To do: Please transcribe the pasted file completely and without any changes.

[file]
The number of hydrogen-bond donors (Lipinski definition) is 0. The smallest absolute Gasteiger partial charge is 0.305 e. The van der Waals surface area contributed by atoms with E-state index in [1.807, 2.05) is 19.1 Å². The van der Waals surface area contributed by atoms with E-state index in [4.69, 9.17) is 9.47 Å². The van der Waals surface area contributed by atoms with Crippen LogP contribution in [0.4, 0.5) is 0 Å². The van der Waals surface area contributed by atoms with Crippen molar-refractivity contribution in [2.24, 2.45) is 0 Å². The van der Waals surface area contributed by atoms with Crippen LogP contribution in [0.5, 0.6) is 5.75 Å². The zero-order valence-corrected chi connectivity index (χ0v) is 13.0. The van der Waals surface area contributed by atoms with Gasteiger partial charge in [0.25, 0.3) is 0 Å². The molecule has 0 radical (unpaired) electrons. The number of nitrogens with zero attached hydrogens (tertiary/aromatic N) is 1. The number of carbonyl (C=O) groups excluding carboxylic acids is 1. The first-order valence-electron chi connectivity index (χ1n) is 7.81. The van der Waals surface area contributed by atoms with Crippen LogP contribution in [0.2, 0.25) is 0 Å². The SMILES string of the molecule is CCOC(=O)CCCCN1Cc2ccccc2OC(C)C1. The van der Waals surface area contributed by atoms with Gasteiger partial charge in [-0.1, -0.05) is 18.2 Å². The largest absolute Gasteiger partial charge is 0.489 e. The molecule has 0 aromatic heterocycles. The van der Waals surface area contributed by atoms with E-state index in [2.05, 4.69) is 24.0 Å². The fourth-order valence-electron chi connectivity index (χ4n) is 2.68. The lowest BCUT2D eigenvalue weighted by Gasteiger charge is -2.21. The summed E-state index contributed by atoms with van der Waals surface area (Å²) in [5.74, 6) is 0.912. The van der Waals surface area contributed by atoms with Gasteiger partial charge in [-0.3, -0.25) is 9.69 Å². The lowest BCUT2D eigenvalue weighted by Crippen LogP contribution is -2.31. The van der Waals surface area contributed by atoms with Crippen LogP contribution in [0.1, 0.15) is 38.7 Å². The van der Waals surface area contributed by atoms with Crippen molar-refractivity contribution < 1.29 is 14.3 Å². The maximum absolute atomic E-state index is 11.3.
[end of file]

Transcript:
The number of hydrogen-bond donors (Lipinski definition) is 0. The smallest absolute Gasteiger partial charge is 0.305 e. The van der Waals surface area contributed by atoms with E-state index in [1.807, 2.05) is 19.1 Å². The van der Waals surface area contributed by atoms with E-state index in [4.69, 9.17) is 9.47 Å². The van der Waals surface area contributed by atoms with Crippen LogP contribution in [0.4, 0.5) is 0 Å². The van der Waals surface area contributed by atoms with Crippen molar-refractivity contribution in [2.24, 2.45) is 0 Å². The van der Waals surface area contributed by atoms with Crippen LogP contribution in [0.5, 0.6) is 5.75 Å². The zero-order valence-corrected chi connectivity index (χ0v) is 13.0. The van der Waals surface area contributed by atoms with Gasteiger partial charge in [0.25, 0.3) is 0 Å². The molecule has 0 radical (unpaired) electrons. The number of nitrogens with zero attached hydrogens (tertiary/aromatic N) is 1. The number of carbonyl (C=O) groups excluding carboxylic acids is 1. The first-order valence-electron chi connectivity index (χ1n) is 7.81. The van der Waals surface area contributed by atoms with Crippen LogP contribution in [0.2, 0.25) is 0 Å². The SMILES string of the molecule is CCOC(=O)CCCCN1Cc2ccccc2OC(C)C1. The van der Waals surface area contributed by atoms with Gasteiger partial charge in [-0.1, -0.05) is 18.2 Å². The largest absolute Gasteiger partial charge is 0.489 e. The molecule has 0 aromatic heterocycles. The van der Waals surface area contributed by atoms with E-state index in [2.05, 4.69) is 24.0 Å². The fourth-order valence-electron chi connectivity index (χ4n) is 2.68. The lowest BCUT2D eigenvalue weighted by Gasteiger charge is -2.21. The summed E-state index contributed by atoms with van der Waals surface area (Å²) in [5.74, 6) is 0.912. The van der Waals surface area contributed by atoms with Gasteiger partial charge in [-0.3, -0.25) is 9.69 Å². The lowest BCUT2D eigenvalue weighted by Crippen LogP contribution is -2.31. The van der Waals surface area contributed by atoms with Crippen LogP contribution in [0.1, 0.15) is 38.7 Å². The van der Waals surface area contributed by atoms with Crippen molar-refractivity contribution < 1.29 is 14.3 Å². The maximum absolute atomic E-state index is 11.3.